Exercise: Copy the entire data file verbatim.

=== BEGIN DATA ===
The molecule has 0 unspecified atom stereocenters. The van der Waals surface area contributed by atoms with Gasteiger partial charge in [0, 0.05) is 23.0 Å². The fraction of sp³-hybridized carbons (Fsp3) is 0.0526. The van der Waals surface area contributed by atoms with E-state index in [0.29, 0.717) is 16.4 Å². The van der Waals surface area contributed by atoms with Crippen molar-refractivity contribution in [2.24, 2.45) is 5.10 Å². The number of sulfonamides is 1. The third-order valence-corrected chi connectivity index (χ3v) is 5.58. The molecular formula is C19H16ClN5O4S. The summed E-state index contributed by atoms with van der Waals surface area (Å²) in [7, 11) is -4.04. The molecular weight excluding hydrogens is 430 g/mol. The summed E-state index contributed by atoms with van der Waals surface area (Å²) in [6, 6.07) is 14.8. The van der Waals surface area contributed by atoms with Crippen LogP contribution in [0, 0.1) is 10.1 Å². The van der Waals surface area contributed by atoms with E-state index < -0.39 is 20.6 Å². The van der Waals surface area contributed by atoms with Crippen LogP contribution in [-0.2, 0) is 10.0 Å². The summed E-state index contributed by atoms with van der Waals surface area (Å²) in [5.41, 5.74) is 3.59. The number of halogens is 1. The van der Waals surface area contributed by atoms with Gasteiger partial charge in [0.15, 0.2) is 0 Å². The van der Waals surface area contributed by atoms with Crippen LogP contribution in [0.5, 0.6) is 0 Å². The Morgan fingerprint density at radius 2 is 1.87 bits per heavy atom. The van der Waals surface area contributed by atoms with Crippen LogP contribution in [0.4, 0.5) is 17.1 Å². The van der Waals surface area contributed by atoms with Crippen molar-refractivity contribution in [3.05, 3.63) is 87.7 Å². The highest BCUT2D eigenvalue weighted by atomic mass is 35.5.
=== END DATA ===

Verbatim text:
The molecule has 0 unspecified atom stereocenters. The van der Waals surface area contributed by atoms with Gasteiger partial charge in [0, 0.05) is 23.0 Å². The fraction of sp³-hybridized carbons (Fsp3) is 0.0526. The van der Waals surface area contributed by atoms with E-state index in [0.29, 0.717) is 16.4 Å². The van der Waals surface area contributed by atoms with Crippen molar-refractivity contribution in [2.24, 2.45) is 5.10 Å². The number of sulfonamides is 1. The third-order valence-corrected chi connectivity index (χ3v) is 5.58. The molecular formula is C19H16ClN5O4S. The summed E-state index contributed by atoms with van der Waals surface area (Å²) in [7, 11) is -4.04. The molecular weight excluding hydrogens is 430 g/mol. The summed E-state index contributed by atoms with van der Waals surface area (Å²) in [6, 6.07) is 14.8. The van der Waals surface area contributed by atoms with Crippen LogP contribution in [0, 0.1) is 10.1 Å². The van der Waals surface area contributed by atoms with E-state index < -0.39 is 20.6 Å². The van der Waals surface area contributed by atoms with Crippen LogP contribution in [-0.2, 0) is 10.0 Å². The summed E-state index contributed by atoms with van der Waals surface area (Å²) in [5.41, 5.74) is 3.59. The number of halogens is 1. The van der Waals surface area contributed by atoms with Gasteiger partial charge in [0.15, 0.2) is 0 Å². The van der Waals surface area contributed by atoms with Crippen LogP contribution in [0.5, 0.6) is 0 Å². The Morgan fingerprint density at radius 2 is 1.87 bits per heavy atom. The van der Waals surface area contributed by atoms with Crippen LogP contribution in [0.4, 0.5) is 17.1 Å². The van der Waals surface area contributed by atoms with Crippen molar-refractivity contribution in [3.05, 3.63) is 87.7 Å². The highest BCUT2D eigenvalue weighted by atomic mass is 35.5.